Alps Lubricant FOUND!

mode1ace

12 May 2020, 08:47

Not much to contribute but this is really interesting!

I've always been baffled by how badly most lubes work in 1st gen alps. I really regret ultrasonicing some blue sliders I have as it made them bind more. Would love to salvage them.

RiverDax

18 May 2020, 07:21

Following this too!!!

ZyBeR

22 May 2020, 15:37

Any updates? A comparison with RO59 would be very interesting.

NeK

23 May 2020, 11:20

Wonderful news! please give us an update with the order, did you got it?

NeK

23 May 2020, 11:22

SneakyRobb wrote:
08 May 2020, 15:36
I did find almost the same product code on this pdf page 75
https://threebond.com/wp-content/upload ... -LOCAL.pdf

It has a TB2585G -Not P but, G, and the 1 replaced with the 5. Similar though.

The thing to note is that the sheet while saying its a plastic lubricant indicates its' "x" status for use as a switch lubricant. Meaning unsuitable. Perhaps the P is different from the G though?

Regardless it is a lubricant that is to be used on plastic parts with a white appearance.

Perhaps chyros has some thoughts on this?

I still cannot help but wonder if the TB2581P is merely the currently recommended "modern" lubricant by Alps, versus the actual lubricant used in the 1980s.
I think the letters are referring to the kind of lube it is. L seems to be for Oil, S seems to be for Aerosol (Spray), G for Grease. I haven't figured out what P might mean. Keep in mind that I may be mistaken. Why don't we just ask them if they have the P version and what does that mean?

User avatar
webwit
Wild Duck

23 May 2020, 12:23

Maybe paraffin, i.e. wax.

NeK

23 May 2020, 18:21

This really is very exciting because I was about to make a post about my extensive tests these past few months, where almost daily was trying many different types of lubes and hours upon hours of polishing the sliders and housings with nail files and various sandpaper grits. Only to fail again and again. The lube used on 1st gen is completely out of this general league of lubes. And it is, unfortunately, extremely fragile.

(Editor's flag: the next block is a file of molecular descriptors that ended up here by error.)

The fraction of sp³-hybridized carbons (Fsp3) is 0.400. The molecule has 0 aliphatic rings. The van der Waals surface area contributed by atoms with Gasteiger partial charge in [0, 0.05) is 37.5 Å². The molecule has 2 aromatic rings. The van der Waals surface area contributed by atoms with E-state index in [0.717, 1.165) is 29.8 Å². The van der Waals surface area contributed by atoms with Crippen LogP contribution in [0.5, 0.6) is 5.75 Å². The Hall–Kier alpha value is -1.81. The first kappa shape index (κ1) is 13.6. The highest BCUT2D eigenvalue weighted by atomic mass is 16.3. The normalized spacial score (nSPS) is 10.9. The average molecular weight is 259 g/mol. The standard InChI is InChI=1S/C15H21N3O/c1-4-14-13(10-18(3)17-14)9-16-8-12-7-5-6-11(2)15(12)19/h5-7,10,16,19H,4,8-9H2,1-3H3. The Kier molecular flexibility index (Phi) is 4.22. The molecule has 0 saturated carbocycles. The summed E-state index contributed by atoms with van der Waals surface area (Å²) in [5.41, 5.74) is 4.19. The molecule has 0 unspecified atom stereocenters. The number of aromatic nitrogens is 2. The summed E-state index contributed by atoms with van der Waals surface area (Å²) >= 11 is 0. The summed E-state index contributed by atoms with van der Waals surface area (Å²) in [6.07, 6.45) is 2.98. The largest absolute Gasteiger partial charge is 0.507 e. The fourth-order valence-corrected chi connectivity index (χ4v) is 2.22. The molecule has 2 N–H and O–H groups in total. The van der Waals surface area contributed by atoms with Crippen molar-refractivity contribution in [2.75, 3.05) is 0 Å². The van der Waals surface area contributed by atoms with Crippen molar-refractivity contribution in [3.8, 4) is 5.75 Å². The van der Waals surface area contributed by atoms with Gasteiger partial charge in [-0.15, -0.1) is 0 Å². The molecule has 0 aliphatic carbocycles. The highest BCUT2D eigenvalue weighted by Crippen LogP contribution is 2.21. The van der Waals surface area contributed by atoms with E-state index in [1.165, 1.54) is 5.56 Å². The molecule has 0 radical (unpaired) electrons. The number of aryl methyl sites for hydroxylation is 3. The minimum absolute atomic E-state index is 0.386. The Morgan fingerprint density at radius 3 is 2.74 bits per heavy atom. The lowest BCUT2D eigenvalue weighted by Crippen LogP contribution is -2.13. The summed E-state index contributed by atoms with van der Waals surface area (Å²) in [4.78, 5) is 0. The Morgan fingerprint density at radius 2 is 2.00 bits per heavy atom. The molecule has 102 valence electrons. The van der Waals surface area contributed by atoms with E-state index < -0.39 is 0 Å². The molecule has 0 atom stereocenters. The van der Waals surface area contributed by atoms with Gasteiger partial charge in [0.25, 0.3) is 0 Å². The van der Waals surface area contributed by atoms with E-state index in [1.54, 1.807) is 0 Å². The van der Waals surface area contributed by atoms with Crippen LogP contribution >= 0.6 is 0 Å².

I verified that even if you open a virgin factory lubed switch and just use a gentle paintbrush to gently dust off the rails of the housing and/or the slider, the lube will come off and the switch will lose its smoothness and have binding and stick-slip on corner presses. Just like as if you ultrasonic clean them. And I was about to make a warning post about it for not even thinking of dusting them for this reason.

We need the original spec of that Threebond lube!

NeK

25 May 2020, 08:18

Guys, as I read the spec-sheet for the 2500 series of threebond, I have a feeling that the TB2581P that ALPS recommended, was in fact the lubricant for the bottom part of the slider where the leafs are in contact with. The lubricant on the housing rails and the slider rails may be quite different.

(at least, is almost certain that whatever that lube is, it will probably be from threebond too, so we are still getting closer anyway)

What was the question that you asked them about in your email that they gave that response?

NeK

25 May 2020, 08:26

Chyros wrote:
09 May 2020, 17:50
The wording they use is very specific and doesn't actually say that it is that, which I find suspicious.
In their reply to the second email, the wording is not vague at all:
The lubricant is TB2581P from Threebond.
If the question was specifically asking what was the lubricant used in SKCM/SKCL, then that phrase is unambiguous. It also seems the real deal as this type is out-of-production for decades and nowhere to be found, so it coincides with the timeframe of the production of SKCM/SKCL.

just my 2c

Post Reply

Return to “Keyboards”